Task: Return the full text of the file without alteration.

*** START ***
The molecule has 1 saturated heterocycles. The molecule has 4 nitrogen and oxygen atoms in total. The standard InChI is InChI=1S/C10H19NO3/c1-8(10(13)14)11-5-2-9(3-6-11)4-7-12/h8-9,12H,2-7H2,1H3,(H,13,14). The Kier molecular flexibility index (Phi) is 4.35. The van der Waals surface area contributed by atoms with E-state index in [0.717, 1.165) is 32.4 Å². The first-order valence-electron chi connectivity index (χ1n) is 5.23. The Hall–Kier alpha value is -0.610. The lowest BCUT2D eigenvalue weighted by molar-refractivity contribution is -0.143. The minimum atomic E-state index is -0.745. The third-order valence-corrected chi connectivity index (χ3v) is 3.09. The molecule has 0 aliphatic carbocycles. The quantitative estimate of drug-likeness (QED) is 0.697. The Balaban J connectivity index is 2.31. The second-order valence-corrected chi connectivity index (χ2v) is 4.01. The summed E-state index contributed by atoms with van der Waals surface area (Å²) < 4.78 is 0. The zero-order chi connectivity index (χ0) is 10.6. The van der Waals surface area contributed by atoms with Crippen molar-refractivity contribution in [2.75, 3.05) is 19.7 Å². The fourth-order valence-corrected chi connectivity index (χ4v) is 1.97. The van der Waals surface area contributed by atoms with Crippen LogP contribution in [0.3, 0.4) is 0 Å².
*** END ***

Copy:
The molecule has 1 saturated heterocycles. The molecule has 4 nitrogen and oxygen atoms in total. The standard InChI is InChI=1S/C10H19NO3/c1-8(10(13)14)11-5-2-9(3-6-11)4-7-12/h8-9,12H,2-7H2,1H3,(H,13,14). The Kier molecular flexibility index (Phi) is 4.35. The van der Waals surface area contributed by atoms with E-state index in [0.717, 1.165) is 32.4 Å². The first-order valence-electron chi connectivity index (χ1n) is 5.23. The Hall–Kier alpha value is -0.610. The lowest BCUT2D eigenvalue weighted by molar-refractivity contribution is -0.143. The minimum atomic E-state index is -0.745. The third-order valence-corrected chi connectivity index (χ3v) is 3.09. The molecule has 0 aliphatic carbocycles. The quantitative estimate of drug-likeness (QED) is 0.697. The Balaban J connectivity index is 2.31. The second-order valence-corrected chi connectivity index (χ2v) is 4.01. The summed E-state index contributed by atoms with van der Waals surface area (Å²) < 4.78 is 0. The zero-order chi connectivity index (χ0) is 10.6. The van der Waals surface area contributed by atoms with Crippen molar-refractivity contribution in [2.75, 3.05) is 19.7 Å². The fourth-order valence-corrected chi connectivity index (χ4v) is 1.97. The van der Waals surface area contributed by atoms with Crippen LogP contribution in [0.3, 0.4) is 0 Å².